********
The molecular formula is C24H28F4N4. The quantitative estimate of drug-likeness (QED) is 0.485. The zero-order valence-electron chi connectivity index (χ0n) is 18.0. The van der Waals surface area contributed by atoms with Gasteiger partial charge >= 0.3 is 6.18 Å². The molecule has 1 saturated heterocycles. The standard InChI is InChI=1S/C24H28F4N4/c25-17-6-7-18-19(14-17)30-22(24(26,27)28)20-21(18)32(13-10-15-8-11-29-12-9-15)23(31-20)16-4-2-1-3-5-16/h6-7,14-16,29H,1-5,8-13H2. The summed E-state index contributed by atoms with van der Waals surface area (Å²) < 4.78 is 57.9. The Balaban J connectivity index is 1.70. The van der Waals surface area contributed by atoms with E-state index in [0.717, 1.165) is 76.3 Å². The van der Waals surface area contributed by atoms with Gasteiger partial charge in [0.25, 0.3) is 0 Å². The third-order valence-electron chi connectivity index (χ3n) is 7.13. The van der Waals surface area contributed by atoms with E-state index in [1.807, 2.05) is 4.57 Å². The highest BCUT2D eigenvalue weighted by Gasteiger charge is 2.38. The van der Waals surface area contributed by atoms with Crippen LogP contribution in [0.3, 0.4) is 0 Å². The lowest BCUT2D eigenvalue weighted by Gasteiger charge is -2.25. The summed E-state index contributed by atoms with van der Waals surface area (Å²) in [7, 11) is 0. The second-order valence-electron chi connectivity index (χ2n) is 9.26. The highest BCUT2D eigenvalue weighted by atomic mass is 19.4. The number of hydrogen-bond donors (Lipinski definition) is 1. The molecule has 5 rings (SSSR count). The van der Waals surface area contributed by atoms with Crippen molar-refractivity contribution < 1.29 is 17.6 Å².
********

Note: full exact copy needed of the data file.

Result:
The molecular formula is C24H28F4N4. The quantitative estimate of drug-likeness (QED) is 0.485. The zero-order valence-electron chi connectivity index (χ0n) is 18.0. The van der Waals surface area contributed by atoms with Gasteiger partial charge >= 0.3 is 6.18 Å². The molecule has 1 saturated heterocycles. The standard InChI is InChI=1S/C24H28F4N4/c25-17-6-7-18-19(14-17)30-22(24(26,27)28)20-21(18)32(13-10-15-8-11-29-12-9-15)23(31-20)16-4-2-1-3-5-16/h6-7,14-16,29H,1-5,8-13H2. The summed E-state index contributed by atoms with van der Waals surface area (Å²) < 4.78 is 57.9. The Balaban J connectivity index is 1.70. The van der Waals surface area contributed by atoms with E-state index in [0.717, 1.165) is 76.3 Å². The van der Waals surface area contributed by atoms with Gasteiger partial charge in [0.25, 0.3) is 0 Å². The third-order valence-electron chi connectivity index (χ3n) is 7.13. The van der Waals surface area contributed by atoms with E-state index in [1.807, 2.05) is 4.57 Å². The highest BCUT2D eigenvalue weighted by Gasteiger charge is 2.38. The van der Waals surface area contributed by atoms with Crippen LogP contribution in [0.3, 0.4) is 0 Å². The lowest BCUT2D eigenvalue weighted by Gasteiger charge is -2.25. The summed E-state index contributed by atoms with van der Waals surface area (Å²) in [7, 11) is 0. The second-order valence-electron chi connectivity index (χ2n) is 9.26. The highest BCUT2D eigenvalue weighted by atomic mass is 19.4. The number of hydrogen-bond donors (Lipinski definition) is 1. The molecule has 5 rings (SSSR count). The van der Waals surface area contributed by atoms with Crippen molar-refractivity contribution < 1.29 is 17.6 Å².